From the analysis above it will be over simplistic for anyone to say that Ghanaian Banks are weak and Foreign banks are strong. It is interesting to note that two Ghanaian Banks from the data above are the first and second strongest banks in Ghana today and are matching the Foreign banks boot for boot. In addition Ghanaian banks like Calbank and ADB may not be members of the top seven club of banks but they have acceptable levels of CAR and L/D ratios and are also considered strong and competitive.
According to the latest banking sector report as at June 2017 released by the Bank of Ghana, the performance of the banking sector for the first half of 2017 was mixed with some key performance indicators pointing to better performance for the same period last year. Most indicators remained within the regulatory thresholds even though a few had deteriorated. The industry recorded strong asset growth by June 2017 on the back of growth in investments and other domestic assets. Gross advances also picked up by June 2017 when compared to the same period last year.
The key risk to the banking sector is the high level of impaired loans to total loans as measured by the non-performing loans (NPLs) ratio. This situation is explained to a large extent by the energy related exposures a lot of banks have on their books. This situation is expected to improve as banks put in place measures to strengthen credit risk management processes and improve loan recovery efforts.
In addition, the repayment of the energy sector debts through the Energy Sector Loans Accounts (ESLA) receivables, backed by Energy Bond proceeds of GHS10 billion will definitely help clean up the loan books of the banks and will bring the NPLs down considerably.
The outlook for the banking industry remains positive as the resolution of the energy sector debts situation will have a positive impact on the solvency of the banking industry.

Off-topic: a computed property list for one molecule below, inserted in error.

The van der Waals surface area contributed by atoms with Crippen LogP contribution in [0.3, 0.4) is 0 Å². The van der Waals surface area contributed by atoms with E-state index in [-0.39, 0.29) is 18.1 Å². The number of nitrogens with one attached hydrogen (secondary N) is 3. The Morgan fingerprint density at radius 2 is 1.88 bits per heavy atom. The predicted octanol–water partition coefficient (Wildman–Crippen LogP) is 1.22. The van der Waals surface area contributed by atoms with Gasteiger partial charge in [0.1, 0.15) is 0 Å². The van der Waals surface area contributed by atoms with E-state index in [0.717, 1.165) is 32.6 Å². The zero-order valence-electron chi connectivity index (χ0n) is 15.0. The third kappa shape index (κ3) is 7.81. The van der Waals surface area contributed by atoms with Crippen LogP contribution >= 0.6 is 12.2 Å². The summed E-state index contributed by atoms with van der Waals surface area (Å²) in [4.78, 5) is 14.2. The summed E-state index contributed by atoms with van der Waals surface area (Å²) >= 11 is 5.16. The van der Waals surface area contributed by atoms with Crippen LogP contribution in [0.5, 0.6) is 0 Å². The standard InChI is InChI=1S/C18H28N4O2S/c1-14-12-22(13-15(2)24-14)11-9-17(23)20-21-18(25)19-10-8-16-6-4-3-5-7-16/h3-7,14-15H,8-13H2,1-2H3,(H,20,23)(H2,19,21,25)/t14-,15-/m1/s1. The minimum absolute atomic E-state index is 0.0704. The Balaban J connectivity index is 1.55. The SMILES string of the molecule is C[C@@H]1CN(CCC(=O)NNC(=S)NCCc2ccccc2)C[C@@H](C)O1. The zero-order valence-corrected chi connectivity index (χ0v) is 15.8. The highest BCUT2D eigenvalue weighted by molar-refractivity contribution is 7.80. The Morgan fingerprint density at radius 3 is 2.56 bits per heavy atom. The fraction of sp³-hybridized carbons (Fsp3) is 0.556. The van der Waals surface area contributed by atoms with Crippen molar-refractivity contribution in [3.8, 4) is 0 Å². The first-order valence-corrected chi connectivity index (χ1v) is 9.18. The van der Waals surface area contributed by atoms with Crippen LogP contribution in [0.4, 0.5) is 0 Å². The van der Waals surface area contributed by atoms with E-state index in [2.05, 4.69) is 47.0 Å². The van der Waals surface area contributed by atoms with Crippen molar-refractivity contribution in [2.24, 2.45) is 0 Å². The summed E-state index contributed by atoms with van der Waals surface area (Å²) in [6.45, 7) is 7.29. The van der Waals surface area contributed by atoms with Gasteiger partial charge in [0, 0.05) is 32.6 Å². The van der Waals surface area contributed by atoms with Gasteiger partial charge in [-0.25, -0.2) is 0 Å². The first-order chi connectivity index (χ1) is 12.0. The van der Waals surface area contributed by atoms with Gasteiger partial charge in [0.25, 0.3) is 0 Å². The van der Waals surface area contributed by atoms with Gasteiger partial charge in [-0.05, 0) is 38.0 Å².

The introduction of the Internal Capital Adequacy Assessment Process (ICAAP) under the Basel II framework which would require banks to recapitalise to meet their economic capital requirements together with the enhancement of the minimum capital to GHS400 million would ensure that the banking industry is well capitalised to effectively play its financial intermediation role in the economy.
Industry observers have expressed some concerns about the ability of banks to re-capitalise to meet the minimum capital requirement. Currently, only a few banks have enough capital to meet the new minimum capital requirement of GHS400 million now but that should not be a worry for any customer of a bank at this point in time.
The Bank of Ghana has given all banks up to 31st December 2018 to re-capitalise. It is widely expected that a good number of banks will be able to re-capitalise by that deadline. If by the third quarter of 2018 your bank has not met the new minimum capital and is not also showing any convincing signs of that happening, then customers have grounds to worry about the ability of their banks to make it. That notwithstanding, even such banks have up to the end of 2018 to make it.
All in all, the recent developments in the financial sector can be seen as positive and will make the industry a lot stronger. Banks will be in a position to better absorb shocks with a marked reduction in the likelihood of a financial distress. A strong banking sector will boost economic growth, increase business confidence and promote a sound financial system.